In “home scenes” we see the family gathered for Tina Radziwill’s birthday, and here the film seems more clearly delineated along the lines of a typical “home movie.” As Jeffrey Ruoff has observed,

Mekas [has] found in home movies an aesthetic form suitable for his own filmmaking, calling on our associations with home movies to infuse his films with nostalgia. Many of the scenes of his family and friends clowning for the camera are virtually identical to actual home-movie scenes. (3)

In addition to the candid and intimate nature of the filmmaking, the many ‘mistakes’ cultivated by Mekas for aesthetic purposes – over/underexposure, flash frames, etc. – which could easily be taken as errors by an amateur, are elevated to visual signifiers of lyricism and spontaneity, important hallmarks of the avant-garde tradition. Accident is also an important element, and is courted by Mekas through the chance encounter of images shot at different points in time. As he has stated of his own work,

I am always trying to capture on film what I really like. I think I know why I make films but I cannot tell you why I choose to shoot a particular image. I base my judgment on intuition and instinct, instantly reacting to what I see in front of me. I do not think about memories or anything when shooting. (4)

This subordination of conscious decision-making to the rule of intuition belies the careful process through which the films are assembled and edited, as well as their unique status as historical documents. It is difficult not to read many of the scenes in Paradise in light of their unspoken historical context – J.F.K.’s and Bobby Kennedy’s death, the Vietnam War, the Civil Rights Movement, and so on. Filmed with such intimacy and sensitivity, certain sequences take on a chilling poignancy. Some examples: Tina and Anthony Radziwill raising a giant American flag outside the house; a football game on the front lawn, rendered in short bursts of action, reminiscent of the Kennedy’s famous football games on the lawns of the White House; Andy Warhol playacting as a monster with Catherine in the front driveway; Anthony and John Jr. dancing and singing to the Stones’ “Brown Sugar.” But here the symbolic is deeply embedded in the quotidian, and as viewers we are made aware of the way in which history is embellished and distorted, as well as our own tendencies to project narrative content on such fragmentary images.

In another “home scene” one of the boys interviews Mekas on tape, quizzing him on how to win a chess match in four moves (he doesn’t know); later John Jr. introduces himself: “This is John Kennedy, reporting for NBC news…” he then proceeds to read jokes, “What is Helen Keller’s latest book?” (Around the block in 80 days), “What is the Italian statue of liberty?” (Mekas – “a giant macaroni?”) John Jr. concludes, “This is John Kennedy providing amusement for you,” as we see him writhing on the couch, pretending to be attacked by a fake rat. Later when we see Lee, Anthony and Tina all pointing cameras back at Mekas, the filmmaker seems to be posing for his subjects, an actor behind the camera. In “home movies,” one of the last sections of the film, Lee is shown loading a Bolex 8mm projector while Jonas sits at a table eating food and drinking wine, tipping his glass at the camera and otherwise indicating his enjoyment of the meal. The act of filming has become inseparable from living. Speaking of her experience watching Mekas shoot film around the dinner table, Marjorie Keller perhaps best summarizes Mekas’s vision of filmmaking:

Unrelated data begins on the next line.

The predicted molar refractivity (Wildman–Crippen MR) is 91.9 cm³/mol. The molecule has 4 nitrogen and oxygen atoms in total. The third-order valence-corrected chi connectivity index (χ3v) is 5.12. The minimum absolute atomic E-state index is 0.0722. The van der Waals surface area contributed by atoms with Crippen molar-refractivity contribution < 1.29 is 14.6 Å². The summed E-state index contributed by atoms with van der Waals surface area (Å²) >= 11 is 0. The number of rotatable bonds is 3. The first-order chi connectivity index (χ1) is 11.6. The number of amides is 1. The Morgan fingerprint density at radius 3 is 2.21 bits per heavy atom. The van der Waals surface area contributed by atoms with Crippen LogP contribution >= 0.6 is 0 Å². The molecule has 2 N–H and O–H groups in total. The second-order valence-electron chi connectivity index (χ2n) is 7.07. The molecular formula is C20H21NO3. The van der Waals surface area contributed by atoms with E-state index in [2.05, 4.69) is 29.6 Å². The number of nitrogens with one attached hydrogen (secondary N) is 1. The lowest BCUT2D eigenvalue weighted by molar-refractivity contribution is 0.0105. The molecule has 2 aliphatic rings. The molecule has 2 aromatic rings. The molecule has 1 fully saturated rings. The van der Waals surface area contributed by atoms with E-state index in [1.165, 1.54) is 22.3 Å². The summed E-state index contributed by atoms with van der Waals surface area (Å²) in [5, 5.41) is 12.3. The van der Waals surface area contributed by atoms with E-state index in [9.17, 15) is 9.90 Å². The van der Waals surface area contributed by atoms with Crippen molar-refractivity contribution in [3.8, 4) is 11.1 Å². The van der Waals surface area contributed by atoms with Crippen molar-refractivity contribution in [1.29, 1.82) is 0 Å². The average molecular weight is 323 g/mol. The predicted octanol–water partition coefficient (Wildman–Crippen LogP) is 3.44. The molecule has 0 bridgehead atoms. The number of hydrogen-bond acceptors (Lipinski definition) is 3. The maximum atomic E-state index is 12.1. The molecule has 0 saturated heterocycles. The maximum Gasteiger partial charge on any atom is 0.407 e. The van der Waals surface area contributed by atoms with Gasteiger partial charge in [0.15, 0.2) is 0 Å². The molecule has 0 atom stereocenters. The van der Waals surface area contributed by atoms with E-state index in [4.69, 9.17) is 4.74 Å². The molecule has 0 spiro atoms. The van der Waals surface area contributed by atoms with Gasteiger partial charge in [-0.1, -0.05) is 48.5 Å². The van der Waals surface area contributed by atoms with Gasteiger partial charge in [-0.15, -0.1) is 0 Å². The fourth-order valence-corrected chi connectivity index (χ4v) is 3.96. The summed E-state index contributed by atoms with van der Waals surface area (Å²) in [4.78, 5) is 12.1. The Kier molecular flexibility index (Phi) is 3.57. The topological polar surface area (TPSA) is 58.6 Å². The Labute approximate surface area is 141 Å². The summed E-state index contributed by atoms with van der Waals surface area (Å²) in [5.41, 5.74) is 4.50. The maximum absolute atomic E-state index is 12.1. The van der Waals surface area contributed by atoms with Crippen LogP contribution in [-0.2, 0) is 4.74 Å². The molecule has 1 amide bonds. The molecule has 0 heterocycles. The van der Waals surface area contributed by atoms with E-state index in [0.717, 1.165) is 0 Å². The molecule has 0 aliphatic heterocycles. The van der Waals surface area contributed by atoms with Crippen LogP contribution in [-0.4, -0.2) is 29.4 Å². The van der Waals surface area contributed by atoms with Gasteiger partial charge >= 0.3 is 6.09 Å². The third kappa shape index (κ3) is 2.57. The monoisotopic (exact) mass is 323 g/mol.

Dinner is prepared; children and guests gather. When there is a gap in the work to be done, or in a moment of sheer enthusiasm, Mekas will pick up his Bolex, ready right there, loaded with a film in the making, and rattle off frames, a few or many… More often, he is so circumspect with the camera that I do not notice when the shooting stops and he takes his seat again at the head of the table. He moves as if dancing between domestic life and artistic production. (5)


  1. Jonas Mekas, quoted from Anthology Film Archives October 2001 calendar, p. 3
  2. P. Adams Sitney, Visionary Film, Oxford University Press, 1972, p. 360
  3. Jeffrey K. Ruoff, “Home Movies of the Avant-Garde: Jonas Mekas and the New York Art World”, in David James, To Free the Cinema: Jonas Mekas and the New York Underground, Princeton University Press, 1992, p. 295
  4. Mekas, quoted from an interview with Ryuta Imafuku, April 4, 1996, www.cafecreole.net, in a discussion at Arts Space A, Saporro Japan.
  5. Marjorie Keller, “The Apron Strings of Jonas Mekas,” in To Free the Cinema, p. 93

About The Author

Aaron Scott is an artist living in New York City.